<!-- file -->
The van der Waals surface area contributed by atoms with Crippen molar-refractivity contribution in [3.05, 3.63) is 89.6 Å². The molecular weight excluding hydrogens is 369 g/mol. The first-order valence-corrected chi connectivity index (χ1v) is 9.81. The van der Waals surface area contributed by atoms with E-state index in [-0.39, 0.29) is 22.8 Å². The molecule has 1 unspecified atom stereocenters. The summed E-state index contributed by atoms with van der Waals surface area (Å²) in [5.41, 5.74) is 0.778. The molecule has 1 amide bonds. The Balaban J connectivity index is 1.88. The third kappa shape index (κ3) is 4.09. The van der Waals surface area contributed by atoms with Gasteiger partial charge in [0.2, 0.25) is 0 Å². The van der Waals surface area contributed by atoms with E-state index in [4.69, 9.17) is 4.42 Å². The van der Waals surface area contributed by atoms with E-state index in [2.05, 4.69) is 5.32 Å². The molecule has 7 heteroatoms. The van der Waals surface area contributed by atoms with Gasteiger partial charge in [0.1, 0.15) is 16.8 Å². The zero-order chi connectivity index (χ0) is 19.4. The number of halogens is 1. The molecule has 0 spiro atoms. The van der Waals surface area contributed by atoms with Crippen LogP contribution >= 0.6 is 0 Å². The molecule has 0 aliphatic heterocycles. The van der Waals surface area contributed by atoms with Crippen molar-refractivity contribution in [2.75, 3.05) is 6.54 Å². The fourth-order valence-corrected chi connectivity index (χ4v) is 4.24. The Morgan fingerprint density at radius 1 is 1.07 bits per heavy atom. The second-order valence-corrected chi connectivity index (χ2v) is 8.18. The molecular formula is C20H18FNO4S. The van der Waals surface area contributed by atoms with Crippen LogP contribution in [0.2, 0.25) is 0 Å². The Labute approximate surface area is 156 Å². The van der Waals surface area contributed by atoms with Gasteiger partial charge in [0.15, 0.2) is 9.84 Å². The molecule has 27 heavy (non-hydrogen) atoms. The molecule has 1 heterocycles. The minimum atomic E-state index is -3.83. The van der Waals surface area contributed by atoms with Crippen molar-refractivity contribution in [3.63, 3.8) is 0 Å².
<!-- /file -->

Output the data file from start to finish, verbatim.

The van der Waals surface area contributed by atoms with Crippen molar-refractivity contribution in [3.05, 3.63) is 89.6 Å². The molecular weight excluding hydrogens is 369 g/mol. The first-order valence-corrected chi connectivity index (χ1v) is 9.81. The van der Waals surface area contributed by atoms with E-state index in [-0.39, 0.29) is 22.8 Å². The molecule has 1 unspecified atom stereocenters. The summed E-state index contributed by atoms with van der Waals surface area (Å²) in [5.41, 5.74) is 0.778. The molecule has 1 amide bonds. The Balaban J connectivity index is 1.88. The third kappa shape index (κ3) is 4.09. The van der Waals surface area contributed by atoms with Gasteiger partial charge in [0.2, 0.25) is 0 Å². The van der Waals surface area contributed by atoms with E-state index in [4.69, 9.17) is 4.42 Å². The van der Waals surface area contributed by atoms with E-state index in [2.05, 4.69) is 5.32 Å². The molecule has 7 heteroatoms. The van der Waals surface area contributed by atoms with Gasteiger partial charge in [0.1, 0.15) is 16.8 Å². The zero-order chi connectivity index (χ0) is 19.4. The number of halogens is 1. The molecule has 0 spiro atoms. The van der Waals surface area contributed by atoms with Crippen LogP contribution >= 0.6 is 0 Å². The molecule has 0 aliphatic heterocycles. The van der Waals surface area contributed by atoms with Crippen molar-refractivity contribution in [2.75, 3.05) is 6.54 Å². The fourth-order valence-corrected chi connectivity index (χ4v) is 4.24. The Morgan fingerprint density at radius 1 is 1.07 bits per heavy atom. The second-order valence-corrected chi connectivity index (χ2v) is 8.18. The molecular formula is C20H18FNO4S. The van der Waals surface area contributed by atoms with Crippen LogP contribution in [0.2, 0.25) is 0 Å². The Labute approximate surface area is 156 Å². The van der Waals surface area contributed by atoms with Gasteiger partial charge in [0.15, 0.2) is 9.84 Å². The molecule has 27 heavy (non-hydrogen) atoms. The molecule has 1 heterocycles. The minimum atomic E-state index is -3.83. The van der Waals surface area contributed by atoms with Crippen molar-refractivity contribution in [3.63, 3.8) is 0 Å².